Issue preclusion applies only if four conditions are met:
State Farm Mut. Auto. Ins. Co. v. LogistiCare Sols., LLC, 751 F.3d 684, 689 (5th Cir.2014) (quoting United States v. Shanbaum, 10 F.3d 305, 311 (5th Cir.1994)). Whether issue preclusion applies is a question of law we review de novo. See Kendall v. Visa U.S.A., Inc., 518 F.3d 1042, 1050 (9th Cir.2008); Computer Assocs.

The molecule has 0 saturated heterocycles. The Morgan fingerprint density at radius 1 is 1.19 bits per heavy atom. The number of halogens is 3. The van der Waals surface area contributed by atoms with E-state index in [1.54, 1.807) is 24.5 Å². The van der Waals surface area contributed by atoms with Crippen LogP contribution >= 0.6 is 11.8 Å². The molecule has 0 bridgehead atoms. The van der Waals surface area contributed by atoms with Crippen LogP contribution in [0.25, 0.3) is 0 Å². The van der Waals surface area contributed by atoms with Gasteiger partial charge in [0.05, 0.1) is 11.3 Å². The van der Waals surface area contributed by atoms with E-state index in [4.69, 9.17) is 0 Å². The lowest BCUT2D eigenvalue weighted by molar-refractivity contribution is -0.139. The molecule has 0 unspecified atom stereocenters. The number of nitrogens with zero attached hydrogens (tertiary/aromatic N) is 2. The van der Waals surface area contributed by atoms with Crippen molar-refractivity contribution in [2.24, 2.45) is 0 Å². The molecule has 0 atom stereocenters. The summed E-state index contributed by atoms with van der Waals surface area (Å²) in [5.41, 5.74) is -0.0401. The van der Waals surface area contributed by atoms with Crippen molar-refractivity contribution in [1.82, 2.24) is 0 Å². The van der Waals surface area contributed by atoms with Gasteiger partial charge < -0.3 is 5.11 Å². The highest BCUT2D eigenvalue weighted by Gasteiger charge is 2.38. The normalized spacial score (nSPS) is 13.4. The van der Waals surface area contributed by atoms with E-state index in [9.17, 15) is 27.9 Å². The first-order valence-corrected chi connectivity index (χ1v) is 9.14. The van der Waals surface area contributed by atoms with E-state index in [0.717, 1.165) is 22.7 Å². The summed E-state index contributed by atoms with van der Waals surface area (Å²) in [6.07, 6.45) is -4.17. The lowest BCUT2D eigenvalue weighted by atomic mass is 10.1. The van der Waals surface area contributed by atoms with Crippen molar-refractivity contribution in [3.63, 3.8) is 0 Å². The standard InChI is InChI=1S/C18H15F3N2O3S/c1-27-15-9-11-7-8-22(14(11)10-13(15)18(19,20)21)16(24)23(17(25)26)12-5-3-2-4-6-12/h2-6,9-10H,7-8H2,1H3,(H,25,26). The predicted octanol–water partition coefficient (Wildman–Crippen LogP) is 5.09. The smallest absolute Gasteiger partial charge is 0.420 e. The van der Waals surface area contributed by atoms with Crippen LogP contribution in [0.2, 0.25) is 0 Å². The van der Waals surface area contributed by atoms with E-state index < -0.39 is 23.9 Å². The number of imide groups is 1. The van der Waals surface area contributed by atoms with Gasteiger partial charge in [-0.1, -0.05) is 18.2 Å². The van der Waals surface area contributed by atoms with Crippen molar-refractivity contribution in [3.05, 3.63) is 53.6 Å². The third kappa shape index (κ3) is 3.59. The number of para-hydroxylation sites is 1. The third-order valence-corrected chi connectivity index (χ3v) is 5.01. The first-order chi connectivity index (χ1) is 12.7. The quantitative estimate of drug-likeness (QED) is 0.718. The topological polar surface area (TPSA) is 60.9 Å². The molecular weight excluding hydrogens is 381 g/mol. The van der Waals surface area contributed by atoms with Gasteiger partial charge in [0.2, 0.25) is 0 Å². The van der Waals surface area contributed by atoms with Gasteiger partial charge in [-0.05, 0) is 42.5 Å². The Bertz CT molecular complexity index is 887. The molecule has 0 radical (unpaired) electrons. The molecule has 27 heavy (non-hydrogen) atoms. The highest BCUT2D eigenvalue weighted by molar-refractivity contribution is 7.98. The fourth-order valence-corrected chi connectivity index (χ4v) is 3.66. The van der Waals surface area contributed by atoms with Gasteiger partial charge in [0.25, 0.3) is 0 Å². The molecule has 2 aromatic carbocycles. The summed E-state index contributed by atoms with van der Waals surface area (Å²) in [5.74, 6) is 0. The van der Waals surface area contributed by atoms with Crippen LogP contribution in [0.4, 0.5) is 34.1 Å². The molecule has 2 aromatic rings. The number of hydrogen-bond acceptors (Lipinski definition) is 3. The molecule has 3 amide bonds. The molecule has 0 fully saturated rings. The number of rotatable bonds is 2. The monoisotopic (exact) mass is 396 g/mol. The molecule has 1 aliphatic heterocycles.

We must begin, then, by deciding whether the federal court's determination that the billboard assessment is a tax under the TIA involved an issue of fact or law that is identical to the question of whether the assessment is a tax under article VIII, section 1(f) of the Texas Constitution. In determining whether an assessment is a tax under the TIA, federal courts consider whether the assessment is imposed: (1) by an agency or by the legislature, (2) upon those it regulates or upon the community as a whole, and (3) for the purpose of defraying regulatory costs or for general revenue-raising purposes. See Neinast v. Texas, 217 F.3d 275, 278 (5th Cir.2000) (citing Home Builders Ass'n of Miss., Inc. v. City of Madison, Miss., 143 F.3d 1006, 1011 (5th Cir.1998)); San Juan Cellular Tel. Co. v. Public Serv. Comm'n of P.R., 967 F.2d 683, 685 (1st Cir.1992). However, federal courts have noted that the third factor, the purpose and use of the assessment, is the "critical factor," especially when the first two factors do not point toward the same conclusion. See Neinast, 217 F.3d at 278 ("The third factor, the ultimate use of the funds, thus becomes our critical question."); Marcus v. Kansas Dep't of Revenue, 170 F.3d 1305, 1311 (10th Cir.1999) ("[T]he critical inquiry focuses on the purpose of the assessment and the ultimate use of the funds."). As the Fourth Circuit has explained: